Oil falls back below $49 as glut, China concerns weigh
Oil fell below $49 a barrel on Monday after its biggest two-day rally in six years last week, pressured by a supply glut and renewed concern about a hard landing for China's economy.
International benchmark Brent crude climbed 10 percent last week but was still heading for its fourth straight monthly decline and has risen in only two of the past 14 months.
At 0835 GMT, Brent LCOc1 was down $1.28 at $48.77 a barrel and U.S. crude CLc1, which had rallied 12 percent last week, dropped $1.00 to $44.22.
"Volatility was high last week, so now we're seeing some retracement - $50 is proving to be a resistance level," said Olivier Jakob, analyst at Petromatrix, referring to Brent. "It is still a market which is very well supplied."
Volume is expected to be lower than normal on Monday because of a British public holiday.
Chinese equities fell sharply on Monday before recovering much of their losses ahead of a survey expected to point to further economic weakness.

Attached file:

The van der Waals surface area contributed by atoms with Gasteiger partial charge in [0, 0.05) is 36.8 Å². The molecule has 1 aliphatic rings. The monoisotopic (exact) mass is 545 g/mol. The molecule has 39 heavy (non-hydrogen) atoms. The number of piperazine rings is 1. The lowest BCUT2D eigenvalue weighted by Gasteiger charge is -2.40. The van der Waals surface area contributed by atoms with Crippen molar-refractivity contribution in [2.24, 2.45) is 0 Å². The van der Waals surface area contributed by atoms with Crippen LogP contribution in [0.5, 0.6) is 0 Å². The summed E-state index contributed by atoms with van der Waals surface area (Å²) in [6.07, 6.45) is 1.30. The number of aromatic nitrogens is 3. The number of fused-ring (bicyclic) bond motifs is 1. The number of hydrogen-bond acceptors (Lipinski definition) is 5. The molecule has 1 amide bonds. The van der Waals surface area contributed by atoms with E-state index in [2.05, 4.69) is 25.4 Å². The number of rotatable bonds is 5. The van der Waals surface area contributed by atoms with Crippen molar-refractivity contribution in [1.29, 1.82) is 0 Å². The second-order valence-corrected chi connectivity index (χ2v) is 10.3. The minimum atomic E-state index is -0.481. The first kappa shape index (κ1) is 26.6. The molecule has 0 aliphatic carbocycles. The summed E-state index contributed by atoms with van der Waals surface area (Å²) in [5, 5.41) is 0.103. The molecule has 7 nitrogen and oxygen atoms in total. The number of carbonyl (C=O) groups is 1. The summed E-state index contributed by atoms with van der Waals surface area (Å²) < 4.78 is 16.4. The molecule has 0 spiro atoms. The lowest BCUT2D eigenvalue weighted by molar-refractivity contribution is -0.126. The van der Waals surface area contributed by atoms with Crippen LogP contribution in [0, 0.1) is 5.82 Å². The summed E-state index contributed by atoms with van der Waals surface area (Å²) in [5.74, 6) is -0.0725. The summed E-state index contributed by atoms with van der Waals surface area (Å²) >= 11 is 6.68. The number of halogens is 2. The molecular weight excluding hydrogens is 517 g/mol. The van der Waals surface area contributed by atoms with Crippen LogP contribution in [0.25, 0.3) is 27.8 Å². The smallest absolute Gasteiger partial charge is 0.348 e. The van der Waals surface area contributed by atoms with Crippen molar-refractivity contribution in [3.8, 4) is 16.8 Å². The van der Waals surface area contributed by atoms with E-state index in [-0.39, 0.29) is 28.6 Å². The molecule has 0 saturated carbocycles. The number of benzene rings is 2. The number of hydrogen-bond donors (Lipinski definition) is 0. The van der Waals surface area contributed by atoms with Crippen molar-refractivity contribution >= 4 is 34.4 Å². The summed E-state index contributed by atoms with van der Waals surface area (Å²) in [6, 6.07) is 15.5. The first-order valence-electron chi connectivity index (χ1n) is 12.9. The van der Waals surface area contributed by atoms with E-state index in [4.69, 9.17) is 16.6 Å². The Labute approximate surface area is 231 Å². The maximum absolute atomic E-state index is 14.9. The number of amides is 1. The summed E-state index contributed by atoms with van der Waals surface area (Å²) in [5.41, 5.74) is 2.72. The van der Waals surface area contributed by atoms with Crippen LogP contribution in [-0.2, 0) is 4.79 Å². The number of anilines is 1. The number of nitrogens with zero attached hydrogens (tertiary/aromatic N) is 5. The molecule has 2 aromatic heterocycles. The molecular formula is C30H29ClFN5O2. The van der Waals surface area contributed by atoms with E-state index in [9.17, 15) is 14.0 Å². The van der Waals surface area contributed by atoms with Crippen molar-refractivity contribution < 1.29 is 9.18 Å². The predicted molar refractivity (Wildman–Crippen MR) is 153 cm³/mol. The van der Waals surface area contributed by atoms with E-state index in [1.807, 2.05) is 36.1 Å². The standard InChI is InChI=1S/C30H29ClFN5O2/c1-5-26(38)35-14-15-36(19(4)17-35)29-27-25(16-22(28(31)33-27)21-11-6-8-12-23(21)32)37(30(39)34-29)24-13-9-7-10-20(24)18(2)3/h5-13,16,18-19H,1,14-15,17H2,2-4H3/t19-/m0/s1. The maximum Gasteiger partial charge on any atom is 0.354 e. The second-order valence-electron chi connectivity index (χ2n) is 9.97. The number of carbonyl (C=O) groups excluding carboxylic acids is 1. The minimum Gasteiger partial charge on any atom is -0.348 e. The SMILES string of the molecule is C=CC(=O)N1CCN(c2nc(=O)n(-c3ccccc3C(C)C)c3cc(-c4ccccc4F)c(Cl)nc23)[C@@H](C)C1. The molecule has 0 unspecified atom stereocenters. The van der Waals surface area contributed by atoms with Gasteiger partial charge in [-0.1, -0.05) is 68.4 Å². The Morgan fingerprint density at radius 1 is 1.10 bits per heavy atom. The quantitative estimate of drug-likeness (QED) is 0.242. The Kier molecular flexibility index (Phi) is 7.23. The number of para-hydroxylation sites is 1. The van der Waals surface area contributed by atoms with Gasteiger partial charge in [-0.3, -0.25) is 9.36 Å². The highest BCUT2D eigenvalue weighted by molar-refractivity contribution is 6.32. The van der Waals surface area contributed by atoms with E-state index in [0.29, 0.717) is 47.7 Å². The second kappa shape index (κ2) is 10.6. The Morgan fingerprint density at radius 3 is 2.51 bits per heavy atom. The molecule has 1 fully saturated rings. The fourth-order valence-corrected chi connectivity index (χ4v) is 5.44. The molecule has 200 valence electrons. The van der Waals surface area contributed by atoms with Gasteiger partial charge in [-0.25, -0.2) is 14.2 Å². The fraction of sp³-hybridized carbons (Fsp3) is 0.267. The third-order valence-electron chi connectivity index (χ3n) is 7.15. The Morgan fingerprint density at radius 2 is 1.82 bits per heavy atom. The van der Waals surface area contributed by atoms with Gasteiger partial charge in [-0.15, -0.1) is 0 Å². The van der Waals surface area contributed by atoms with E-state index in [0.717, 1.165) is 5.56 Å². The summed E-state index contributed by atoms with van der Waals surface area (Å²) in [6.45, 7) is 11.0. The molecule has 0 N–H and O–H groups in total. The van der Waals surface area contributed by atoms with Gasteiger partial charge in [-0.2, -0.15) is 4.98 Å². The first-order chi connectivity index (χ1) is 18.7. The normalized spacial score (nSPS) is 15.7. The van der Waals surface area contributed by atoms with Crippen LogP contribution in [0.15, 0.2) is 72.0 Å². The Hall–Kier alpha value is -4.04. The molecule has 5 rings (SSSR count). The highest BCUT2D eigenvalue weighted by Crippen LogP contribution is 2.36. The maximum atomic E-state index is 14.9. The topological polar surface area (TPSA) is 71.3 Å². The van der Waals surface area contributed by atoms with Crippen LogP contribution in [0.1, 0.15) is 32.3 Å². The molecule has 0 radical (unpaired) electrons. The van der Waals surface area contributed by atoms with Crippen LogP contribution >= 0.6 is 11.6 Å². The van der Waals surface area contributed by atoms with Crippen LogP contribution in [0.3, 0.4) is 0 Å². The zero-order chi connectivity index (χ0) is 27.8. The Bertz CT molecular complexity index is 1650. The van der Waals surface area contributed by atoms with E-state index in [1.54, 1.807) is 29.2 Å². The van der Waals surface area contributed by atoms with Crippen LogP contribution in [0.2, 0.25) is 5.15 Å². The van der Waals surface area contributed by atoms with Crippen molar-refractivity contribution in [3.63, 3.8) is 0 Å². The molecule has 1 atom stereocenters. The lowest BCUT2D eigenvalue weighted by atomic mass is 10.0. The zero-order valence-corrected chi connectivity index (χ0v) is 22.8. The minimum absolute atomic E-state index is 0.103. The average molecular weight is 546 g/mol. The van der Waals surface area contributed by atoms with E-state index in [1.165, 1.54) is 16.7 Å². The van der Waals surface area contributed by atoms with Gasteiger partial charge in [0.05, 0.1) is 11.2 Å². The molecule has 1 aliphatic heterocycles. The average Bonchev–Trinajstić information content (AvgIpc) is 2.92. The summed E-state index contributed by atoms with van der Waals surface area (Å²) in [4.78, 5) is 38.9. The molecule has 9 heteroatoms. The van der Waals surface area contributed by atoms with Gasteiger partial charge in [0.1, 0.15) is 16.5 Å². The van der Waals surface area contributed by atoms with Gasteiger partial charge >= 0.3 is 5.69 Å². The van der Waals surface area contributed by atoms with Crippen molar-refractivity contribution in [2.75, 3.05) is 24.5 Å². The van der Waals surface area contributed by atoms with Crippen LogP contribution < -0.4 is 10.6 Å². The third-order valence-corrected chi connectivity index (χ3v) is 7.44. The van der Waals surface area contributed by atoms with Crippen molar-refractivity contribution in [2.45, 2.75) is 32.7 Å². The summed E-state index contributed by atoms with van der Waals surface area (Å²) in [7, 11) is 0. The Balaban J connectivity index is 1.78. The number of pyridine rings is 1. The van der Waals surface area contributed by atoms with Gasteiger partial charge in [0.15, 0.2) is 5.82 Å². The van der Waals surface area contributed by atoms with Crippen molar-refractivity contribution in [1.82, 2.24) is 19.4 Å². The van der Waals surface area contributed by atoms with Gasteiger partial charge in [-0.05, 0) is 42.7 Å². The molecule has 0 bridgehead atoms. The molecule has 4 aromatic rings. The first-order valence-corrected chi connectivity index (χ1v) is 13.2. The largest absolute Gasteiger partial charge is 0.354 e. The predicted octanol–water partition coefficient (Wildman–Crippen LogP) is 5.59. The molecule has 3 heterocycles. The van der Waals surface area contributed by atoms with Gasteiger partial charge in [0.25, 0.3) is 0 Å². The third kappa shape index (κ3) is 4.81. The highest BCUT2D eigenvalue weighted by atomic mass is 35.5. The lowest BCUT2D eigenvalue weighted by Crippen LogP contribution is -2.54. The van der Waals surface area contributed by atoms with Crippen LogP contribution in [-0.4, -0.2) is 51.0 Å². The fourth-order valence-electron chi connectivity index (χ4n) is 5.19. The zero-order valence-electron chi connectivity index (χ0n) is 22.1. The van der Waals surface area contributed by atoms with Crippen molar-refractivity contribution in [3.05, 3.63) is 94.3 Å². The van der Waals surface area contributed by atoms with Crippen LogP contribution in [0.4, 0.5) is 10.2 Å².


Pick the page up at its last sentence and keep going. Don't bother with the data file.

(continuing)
China will release its official reading on August factory conditions on Tuesday, and economists polled by Reuters believe activity likely shrank at its fastest pace in three years.
Excess supply is weighing on oil. The Organization of the Petroleum Exporting Countries, which used to adjust its own supply to keep crude above $100, decided in 2014 to let prices fall in order to retain market share.
OPEC's forecasts point to an oversupply of more than 2 million barrels per day (bpd) on the market because of higher output from members including Saudi Arabia and Iraq, and resilient supply from countries outside the group.
Output from OPEC could rise even higher in 2016 if and when sanctions on Iran are lifted.
A possible increase in U.S. interest rates is expected to support the U.S. dollar, making dollar-priced commodities including oil more expensive for users of other currencies.
Investors are looking ahead to U.S. business surveys, factory orders, trade data and Friday's nonfarm payrolls this week after comments by a top Federal Reserve official suggested a September rate rise was more likely than some investors expected.
"We believe that bearishness is still in play," Phillip Futures said in a report.